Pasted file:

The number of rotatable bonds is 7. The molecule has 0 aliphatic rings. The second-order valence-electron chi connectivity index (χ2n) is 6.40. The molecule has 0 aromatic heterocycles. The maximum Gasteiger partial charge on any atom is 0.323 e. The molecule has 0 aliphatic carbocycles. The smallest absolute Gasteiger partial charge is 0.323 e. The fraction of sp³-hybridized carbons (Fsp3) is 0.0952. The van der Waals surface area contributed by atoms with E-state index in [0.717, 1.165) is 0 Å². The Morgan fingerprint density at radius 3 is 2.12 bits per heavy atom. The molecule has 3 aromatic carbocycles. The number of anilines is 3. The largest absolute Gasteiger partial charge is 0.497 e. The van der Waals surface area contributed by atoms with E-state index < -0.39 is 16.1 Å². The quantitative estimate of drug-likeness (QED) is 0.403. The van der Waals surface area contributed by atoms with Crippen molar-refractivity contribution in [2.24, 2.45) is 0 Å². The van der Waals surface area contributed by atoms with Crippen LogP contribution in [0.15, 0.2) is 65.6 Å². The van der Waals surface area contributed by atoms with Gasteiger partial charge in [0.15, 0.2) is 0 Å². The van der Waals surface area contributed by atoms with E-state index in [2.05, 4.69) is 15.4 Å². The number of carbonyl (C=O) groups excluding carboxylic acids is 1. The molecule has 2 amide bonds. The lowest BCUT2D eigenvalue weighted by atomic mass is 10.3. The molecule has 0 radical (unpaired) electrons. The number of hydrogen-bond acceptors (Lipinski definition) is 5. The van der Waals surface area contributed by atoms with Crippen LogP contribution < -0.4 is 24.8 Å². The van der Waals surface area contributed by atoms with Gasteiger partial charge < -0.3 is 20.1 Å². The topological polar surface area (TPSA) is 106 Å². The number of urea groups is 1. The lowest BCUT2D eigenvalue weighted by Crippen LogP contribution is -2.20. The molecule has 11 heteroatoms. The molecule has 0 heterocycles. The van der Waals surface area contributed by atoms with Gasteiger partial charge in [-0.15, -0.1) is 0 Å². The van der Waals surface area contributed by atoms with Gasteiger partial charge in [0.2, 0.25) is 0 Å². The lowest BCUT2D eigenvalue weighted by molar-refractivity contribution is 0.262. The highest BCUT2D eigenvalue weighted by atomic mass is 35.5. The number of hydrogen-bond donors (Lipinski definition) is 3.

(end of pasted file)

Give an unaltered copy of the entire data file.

The number of rotatable bonds is 7. The molecule has 0 aliphatic rings. The second-order valence-electron chi connectivity index (χ2n) is 6.40. The molecule has 0 aromatic heterocycles. The maximum Gasteiger partial charge on any atom is 0.323 e. The molecule has 0 aliphatic carbocycles. The smallest absolute Gasteiger partial charge is 0.323 e. The fraction of sp³-hybridized carbons (Fsp3) is 0.0952. The van der Waals surface area contributed by atoms with E-state index in [0.717, 1.165) is 0 Å². The Morgan fingerprint density at radius 3 is 2.12 bits per heavy atom. The molecule has 3 aromatic carbocycles. The number of anilines is 3. The largest absolute Gasteiger partial charge is 0.497 e. The van der Waals surface area contributed by atoms with E-state index < -0.39 is 16.1 Å². The quantitative estimate of drug-likeness (QED) is 0.403. The van der Waals surface area contributed by atoms with Crippen molar-refractivity contribution in [2.24, 2.45) is 0 Å². The van der Waals surface area contributed by atoms with Crippen LogP contribution in [0.15, 0.2) is 65.6 Å². The van der Waals surface area contributed by atoms with Gasteiger partial charge in [0.15, 0.2) is 0 Å². The van der Waals surface area contributed by atoms with E-state index in [2.05, 4.69) is 15.4 Å². The number of carbonyl (C=O) groups excluding carboxylic acids is 1. The molecule has 2 amide bonds. The lowest BCUT2D eigenvalue weighted by atomic mass is 10.3. The molecule has 0 radical (unpaired) electrons. The number of hydrogen-bond acceptors (Lipinski definition) is 5. The van der Waals surface area contributed by atoms with Crippen LogP contribution < -0.4 is 24.8 Å². The van der Waals surface area contributed by atoms with Gasteiger partial charge < -0.3 is 20.1 Å². The topological polar surface area (TPSA) is 106 Å². The number of urea groups is 1. The lowest BCUT2D eigenvalue weighted by Crippen LogP contribution is -2.20. The molecule has 11 heteroatoms. The molecule has 0 heterocycles. The van der Waals surface area contributed by atoms with Gasteiger partial charge in [-0.15, -0.1) is 0 Å². The van der Waals surface area contributed by atoms with Gasteiger partial charge in [0.2, 0.25) is 0 Å². The lowest BCUT2D eigenvalue weighted by molar-refractivity contribution is 0.262. The highest BCUT2D eigenvalue weighted by atomic mass is 35.5. The number of hydrogen-bond donors (Lipinski definition) is 3.